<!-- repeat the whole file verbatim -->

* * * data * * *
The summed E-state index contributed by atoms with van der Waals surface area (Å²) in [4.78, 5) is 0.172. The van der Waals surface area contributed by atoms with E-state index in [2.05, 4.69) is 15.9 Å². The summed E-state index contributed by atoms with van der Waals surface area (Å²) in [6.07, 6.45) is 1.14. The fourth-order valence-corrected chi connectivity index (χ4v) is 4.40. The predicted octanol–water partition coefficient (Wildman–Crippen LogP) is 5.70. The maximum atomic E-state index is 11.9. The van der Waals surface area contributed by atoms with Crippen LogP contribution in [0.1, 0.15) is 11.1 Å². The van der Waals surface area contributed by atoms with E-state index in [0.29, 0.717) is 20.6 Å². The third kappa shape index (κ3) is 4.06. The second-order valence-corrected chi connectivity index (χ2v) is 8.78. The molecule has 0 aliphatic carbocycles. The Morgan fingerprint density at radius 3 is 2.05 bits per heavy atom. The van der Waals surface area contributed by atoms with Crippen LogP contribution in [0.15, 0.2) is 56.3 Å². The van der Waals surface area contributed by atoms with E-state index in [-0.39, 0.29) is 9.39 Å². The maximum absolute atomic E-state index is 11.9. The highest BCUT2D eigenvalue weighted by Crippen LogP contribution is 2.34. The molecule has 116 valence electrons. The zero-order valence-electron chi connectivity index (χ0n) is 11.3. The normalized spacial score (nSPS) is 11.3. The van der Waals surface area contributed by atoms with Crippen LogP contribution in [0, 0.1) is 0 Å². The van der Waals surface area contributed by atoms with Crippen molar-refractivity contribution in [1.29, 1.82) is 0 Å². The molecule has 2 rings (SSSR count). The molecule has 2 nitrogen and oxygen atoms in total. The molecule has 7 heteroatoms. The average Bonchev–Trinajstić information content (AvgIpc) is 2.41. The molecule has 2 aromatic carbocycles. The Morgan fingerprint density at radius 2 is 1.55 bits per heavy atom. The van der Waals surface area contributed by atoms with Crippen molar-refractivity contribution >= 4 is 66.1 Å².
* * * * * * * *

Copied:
The summed E-state index contributed by atoms with van der Waals surface area (Å²) in [4.78, 5) is 0.172. The van der Waals surface area contributed by atoms with E-state index in [2.05, 4.69) is 15.9 Å². The summed E-state index contributed by atoms with van der Waals surface area (Å²) in [6.07, 6.45) is 1.14. The fourth-order valence-corrected chi connectivity index (χ4v) is 4.40. The predicted octanol–water partition coefficient (Wildman–Crippen LogP) is 5.70. The maximum atomic E-state index is 11.9. The van der Waals surface area contributed by atoms with Crippen LogP contribution in [0.1, 0.15) is 11.1 Å². The van der Waals surface area contributed by atoms with E-state index in [0.29, 0.717) is 20.6 Å². The third kappa shape index (κ3) is 4.06. The second-order valence-corrected chi connectivity index (χ2v) is 8.78. The molecule has 0 aliphatic carbocycles. The Morgan fingerprint density at radius 3 is 2.05 bits per heavy atom. The van der Waals surface area contributed by atoms with Crippen LogP contribution in [0.15, 0.2) is 56.3 Å². The van der Waals surface area contributed by atoms with E-state index in [-0.39, 0.29) is 9.39 Å². The maximum absolute atomic E-state index is 11.9. The highest BCUT2D eigenvalue weighted by Crippen LogP contribution is 2.34. The molecule has 116 valence electrons. The zero-order valence-electron chi connectivity index (χ0n) is 11.3. The normalized spacial score (nSPS) is 11.3. The van der Waals surface area contributed by atoms with Crippen LogP contribution in [0, 0.1) is 0 Å². The van der Waals surface area contributed by atoms with Crippen molar-refractivity contribution in [1.29, 1.82) is 0 Å². The molecule has 2 rings (SSSR count). The molecule has 2 nitrogen and oxygen atoms in total. The molecule has 7 heteroatoms. The average Bonchev–Trinajstić information content (AvgIpc) is 2.41. The molecule has 2 aromatic carbocycles. The Morgan fingerprint density at radius 2 is 1.55 bits per heavy atom. The van der Waals surface area contributed by atoms with Crippen molar-refractivity contribution >= 4 is 66.1 Å².